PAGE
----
WHAT IS ASHI? ASHI is the American Society of Home Inspectors, the oldest and most respected professional organization of home inspectors in the country. Membership in the society is limited to inspectors who have met rigorous professional and educational requirements through testing and a membership review process. Full membership in ASHI is difficult to obtain and requires many hours of study. For more information on ASHI and the local chapter, ASHI New England, click on the icons displayed on this website.
Last but by no means least:
WHAT IS IHINA? IHINA is the Independent Home Inspectors of North America. IHINA members have made the commitment to be truly independent and unbiased, and to represent the Client exclusively during the home inspection, and have taken a professional pledge to do so. There are only a very few MA home inspectors that have been invited to join this organization, Harmony being one of them. The pledge is presented below:
As a member of the Independent Home Inspectors Of North America (IHINA), I believe there is a potential or inherent conflict of interest when an inspector markets real estate agents with the intent of obtaining inspection referrals from those agents or when a real estate agent selling a house recommends only one or a limited number of home inspectors to a potential homebuyer. I understand the primary mission of the Independent Home Inspectors of North America is to help promote consumer protection for homebuyers. This mission is to be carried out by: One) educating potential homebuyers to the potential or inherent conflict of interest when a real estate agent recommends, influences or controls the home inspector selection process; Two) working with state and / or provincial legislators to enact amendments to real estate broker / salespersons licensing laws, the purpose of such amendments would be to eliminate the control real estate agents have over the home inspector selection process for prospective homebuyers; Three) providing inspection clients with honest, accurate and non-bias inspection reports. As an IHINA member, I pledge I will not actively solicit real estate agents with the intent of obtaining inspection referrals from those agents (this includes anyone who markets on my behalf.) I understand active solicitation includes giving "sales" presentations to real estate agents about my inspection service, rewarding or compensating agents for referring clients to me, producing any marketing material designed / aimed at agents rather than prospective homebuyers or allowing an agent to influence how I convey my inspection findings to my client. I understand handing out a business card to a real estate agent at an inspection site is not considered active solicitation. I understand that I reserve the right to accept client referrals from real estate agents; however, such referrals will not alter how I conduct my inspections or convey my inspection findings. I understand that I will notify the IHINA Director when I no longer adhere to the mission of the Independent Home Inspectors of North America or if I actively solicit real estate agents with the intent to obtain inspection referrals from those agents. I understand the IHINA Director retains the sole right to terminate my membership for violating this pledge.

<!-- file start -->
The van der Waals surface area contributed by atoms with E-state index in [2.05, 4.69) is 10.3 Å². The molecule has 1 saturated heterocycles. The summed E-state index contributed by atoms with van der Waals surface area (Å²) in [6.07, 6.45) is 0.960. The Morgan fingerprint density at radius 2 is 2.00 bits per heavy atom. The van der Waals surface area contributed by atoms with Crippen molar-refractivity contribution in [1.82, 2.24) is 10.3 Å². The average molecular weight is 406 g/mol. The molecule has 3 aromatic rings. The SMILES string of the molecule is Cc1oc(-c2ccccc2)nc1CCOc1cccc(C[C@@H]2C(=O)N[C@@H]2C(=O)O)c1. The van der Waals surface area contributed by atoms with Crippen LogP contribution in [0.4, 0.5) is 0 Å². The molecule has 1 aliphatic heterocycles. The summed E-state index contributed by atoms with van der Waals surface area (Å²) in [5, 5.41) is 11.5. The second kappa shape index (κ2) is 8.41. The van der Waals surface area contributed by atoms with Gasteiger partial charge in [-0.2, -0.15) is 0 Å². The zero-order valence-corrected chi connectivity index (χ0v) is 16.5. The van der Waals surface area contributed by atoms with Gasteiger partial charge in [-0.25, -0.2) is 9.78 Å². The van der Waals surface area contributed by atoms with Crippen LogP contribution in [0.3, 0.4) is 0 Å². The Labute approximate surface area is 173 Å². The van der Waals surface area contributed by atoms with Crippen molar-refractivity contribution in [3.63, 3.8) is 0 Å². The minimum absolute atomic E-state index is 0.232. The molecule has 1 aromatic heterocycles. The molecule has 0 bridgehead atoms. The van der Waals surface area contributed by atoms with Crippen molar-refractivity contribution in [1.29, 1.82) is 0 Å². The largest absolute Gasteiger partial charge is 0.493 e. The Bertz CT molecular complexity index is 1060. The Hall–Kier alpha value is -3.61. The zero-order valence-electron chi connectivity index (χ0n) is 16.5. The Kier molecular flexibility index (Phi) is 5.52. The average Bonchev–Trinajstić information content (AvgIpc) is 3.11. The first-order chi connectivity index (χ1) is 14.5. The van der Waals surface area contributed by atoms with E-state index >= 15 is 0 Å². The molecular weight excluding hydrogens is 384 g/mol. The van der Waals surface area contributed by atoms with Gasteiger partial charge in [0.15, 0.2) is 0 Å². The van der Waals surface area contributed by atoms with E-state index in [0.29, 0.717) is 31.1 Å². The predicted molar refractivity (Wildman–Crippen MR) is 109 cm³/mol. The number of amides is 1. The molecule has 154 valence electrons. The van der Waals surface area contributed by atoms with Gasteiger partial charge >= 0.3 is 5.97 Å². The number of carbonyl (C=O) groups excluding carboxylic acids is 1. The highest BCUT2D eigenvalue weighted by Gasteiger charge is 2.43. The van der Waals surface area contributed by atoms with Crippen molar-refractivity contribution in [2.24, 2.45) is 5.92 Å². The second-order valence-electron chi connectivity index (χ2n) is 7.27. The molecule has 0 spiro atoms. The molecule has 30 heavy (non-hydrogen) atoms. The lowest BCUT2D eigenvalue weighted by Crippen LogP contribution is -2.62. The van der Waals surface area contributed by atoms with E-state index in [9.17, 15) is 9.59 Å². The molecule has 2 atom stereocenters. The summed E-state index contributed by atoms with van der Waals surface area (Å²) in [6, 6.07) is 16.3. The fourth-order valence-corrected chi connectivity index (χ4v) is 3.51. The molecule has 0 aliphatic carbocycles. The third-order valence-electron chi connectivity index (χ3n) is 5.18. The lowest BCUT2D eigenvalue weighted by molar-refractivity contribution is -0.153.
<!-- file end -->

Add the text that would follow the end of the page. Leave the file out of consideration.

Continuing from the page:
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We perform home inspections in the following cities and towns in Middlesex, Norfolk, and Worcester Counties of Massachusetts:
Acton, Allston, Andover, Arlington,
Ashland, Ashburnham, Auburn, Ayer, Bedford, Belmont, Berlin, Billerica,
Bolton, Boston suburbs, Boylston, Boxboro,Boxborough, Brighton, Brookline,
Burlington, Carlisle, Chelmsford, Clinton, Concord, Dedham, Dunstable,
Fitchburg, Framingham, Franklin, Gardner, Grafton, Groton, Harvard,
Holden, Holliston, Hopedale, Hopkinton, Hudson, Jamaica Plain, Lancaster,
Lexington, Lincoln, Littleton, Lowell, Marlboro, Marlborough, Maynard,
Medway, Mendon, MetroWest, Milford, Millis, Natick, Needham, Newton,
Northboro, Northborough, Norwood, Pepperell, Shrewsbury, Somerville,
Southboro, Stoneham, Southborough, Stow, Sudbury, Tewksbury, Townsend,
Tyngsborough, Upton, Waltham, Watertown, Wayland, Wellesley, Westboro,
Westborough, Westford, West Roxbury, Weston, Westwood, Winchester, Woburn,
Worcester, Leicester, Leominster, Lunenburg, Millbury, Princeton, Shirley,
Sterling, West Boylston.